1902 Encyclopedia > Vitruvius

Vitruvius
Roman architect and engineer
(Early 1st cent. AD)




VITRUVIUS, a Roman architect and engineer, whose full name was MARCUS VITRUVIUS POLLIO, the author of a very celebrated work on architecture. Nothing is known about his personal history, except what can be gathered tfrom incidental remarks in his own writings. Owing to Ttiie discovery of a number of inscriptions relating to the Gens Vitruvia at Formias in Campania (Mola di Gaeta), it has been suggested that he was a native of that city, and 'he has been less reasonably connected with Verona on the strength of an existing arch of the 3d century, which is inscribed with the name of a later architect of the -same family name—" Lucius Vitruvius Cerdo, a freedman oof Lucius." From Vitruvius himself we learn that he owas appointed, in the reign of Augustus, together with 'three others, a superintendent of balistx and other military _engines, a post which, he says, he owed to the friendly influence of the emperor's sister, probably Octavia (De Architeclura, i. pref.). In another passage (v. 1) he describes a basilica and adjacent aides Augusti, of which he was the architect. From viii. 3 it has been supposed that he had served in Africa in the time of Julius Caesar, probably as a military engineer, but the words will hardly bear this interpretation. He speaks of himself as being low in stature, and at the time of his writing bowed down by age and ill-health (ii. pref.). He appears to have enjoyed no great reputation as an architect, and, with philosophic contentment, records that he possessed but little fortune. Though a great student of Greek philosophy and science, he was unpractised in literature, and his style is very involved and obscure. To a great extent the theoretical and historical parts of his work are compiled from earlier Greek authors, of whom he gives a list at i. 1 and viii. 3. The practical portions, on the contrary, are evidently the result of his own professional experience, and are written
with much sagacity, and in a far clearer style than the .more pedantic chapters, in which he gives the somewhat
fanciful theories of the Greeks. Some sections of the 'latter, especially those on the connexion between music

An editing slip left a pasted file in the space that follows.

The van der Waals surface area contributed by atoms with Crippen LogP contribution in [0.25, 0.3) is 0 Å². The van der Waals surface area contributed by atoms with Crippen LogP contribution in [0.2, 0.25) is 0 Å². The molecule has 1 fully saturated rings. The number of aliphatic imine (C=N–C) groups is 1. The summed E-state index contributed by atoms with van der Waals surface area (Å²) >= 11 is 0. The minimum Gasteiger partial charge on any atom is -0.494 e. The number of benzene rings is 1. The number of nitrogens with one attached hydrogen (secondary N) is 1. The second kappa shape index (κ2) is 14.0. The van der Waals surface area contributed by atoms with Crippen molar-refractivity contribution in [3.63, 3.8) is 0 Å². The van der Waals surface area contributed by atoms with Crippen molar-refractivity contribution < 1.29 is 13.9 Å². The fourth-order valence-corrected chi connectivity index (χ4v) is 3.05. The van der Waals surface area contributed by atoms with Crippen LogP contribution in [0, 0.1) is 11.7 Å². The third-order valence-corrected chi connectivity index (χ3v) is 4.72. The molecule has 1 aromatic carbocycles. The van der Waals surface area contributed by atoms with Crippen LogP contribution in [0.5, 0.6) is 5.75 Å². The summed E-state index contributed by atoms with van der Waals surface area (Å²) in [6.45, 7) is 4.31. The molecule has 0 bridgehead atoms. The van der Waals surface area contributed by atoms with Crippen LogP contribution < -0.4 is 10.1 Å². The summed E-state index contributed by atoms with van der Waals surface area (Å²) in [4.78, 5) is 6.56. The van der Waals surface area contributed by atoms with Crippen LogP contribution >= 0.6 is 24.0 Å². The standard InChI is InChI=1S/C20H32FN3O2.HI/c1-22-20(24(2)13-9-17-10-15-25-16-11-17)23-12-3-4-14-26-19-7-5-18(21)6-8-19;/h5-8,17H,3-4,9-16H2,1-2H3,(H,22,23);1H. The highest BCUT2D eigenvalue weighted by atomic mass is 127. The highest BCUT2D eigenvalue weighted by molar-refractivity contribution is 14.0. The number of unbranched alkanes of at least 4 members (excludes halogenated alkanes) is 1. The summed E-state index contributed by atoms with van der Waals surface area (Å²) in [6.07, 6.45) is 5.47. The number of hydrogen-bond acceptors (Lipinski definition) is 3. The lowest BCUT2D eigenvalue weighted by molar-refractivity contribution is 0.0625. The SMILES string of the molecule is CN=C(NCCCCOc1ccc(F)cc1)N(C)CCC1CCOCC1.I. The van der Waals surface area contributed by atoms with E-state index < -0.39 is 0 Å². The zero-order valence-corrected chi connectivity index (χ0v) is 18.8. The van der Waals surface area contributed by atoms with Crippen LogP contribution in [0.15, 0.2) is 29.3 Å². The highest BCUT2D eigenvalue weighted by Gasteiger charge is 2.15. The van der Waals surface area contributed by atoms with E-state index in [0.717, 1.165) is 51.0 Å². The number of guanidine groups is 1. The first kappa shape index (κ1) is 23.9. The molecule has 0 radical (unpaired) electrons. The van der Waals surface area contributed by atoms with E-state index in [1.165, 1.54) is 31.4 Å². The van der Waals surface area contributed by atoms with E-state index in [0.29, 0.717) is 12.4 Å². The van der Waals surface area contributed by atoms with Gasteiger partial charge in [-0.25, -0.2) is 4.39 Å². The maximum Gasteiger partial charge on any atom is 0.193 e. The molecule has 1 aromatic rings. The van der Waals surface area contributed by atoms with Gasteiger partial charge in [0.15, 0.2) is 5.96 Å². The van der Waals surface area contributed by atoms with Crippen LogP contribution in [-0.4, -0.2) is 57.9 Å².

and architecture, the scale of harmonic proportions, and
the Greek use of bronze vases to reverberate and strengthen
the actors' voices in the theatre, are now almost wholly
unintelligible.
The De Arcldtectura is divided into ten books, each with a preface, in which occur most of the personal facts about himself. It is dedicated to Augustus, and that fact is really all that is known with regard to the date at which Vitruvius lived, though many attempts have been made to gather more minute indications from the internal evidence of his writings : for example, the omission of any mention of the Pantheon in Rome has been taken as an argument to show that he wrote before it was built in 27 B.C. This, however, and other arguments of the same kind are obviously of but little weight. Vitruvius's name is men-tioned by Frontinus in his work on the aqueducts of Rome; and most of what Pliny says (H.N., xxxv. and xxxvi.) about methods of wall-painting, the preparation of the stucco surface, and other practical details in building is taken almost word for word from Vitruvius, especially from vi. 1, though without any acknowledgment of the source.
From the early Renaissance down to a comparatively recent time the influence of Vitruvius's treatise has been remarkably great. Throughout the period of the classical revival Vitruvius was the chief authority studied by all architects, and in every point his precepts were accepted as final. In some cases a failure to understand his meaning led to curious results ; for example, the mediaeval custom, not uncommon in England, of placing rows of earthenware jars under the floor of the stalls in church choirs appears to have been an attempt to follow out Vitruvius's remarks about the advantages of placing bronze vases round the auditorium of theatres. Bramante, Michelangelo, Palladio, Vignola, and earlier architects were careful students of Vitruvius's work, which through them has largely influenced the architecture of almost all European countries down to the present century, a very remarkable instance of the success and influence of a book being actively redeveloped a very long time—about fifteen centuries—after its author's lifetime. There is no reason to suppose that the book was either popular or influential among the ancient Romans, and yet in more modern times its influence has been un-bounded. Its archaeological value is very great, as without it we should find it very difficult to understand the uses of the various parts of such houses as those at Pompeii, and many interesting details with regard both to construction and design would have remained unintelligible.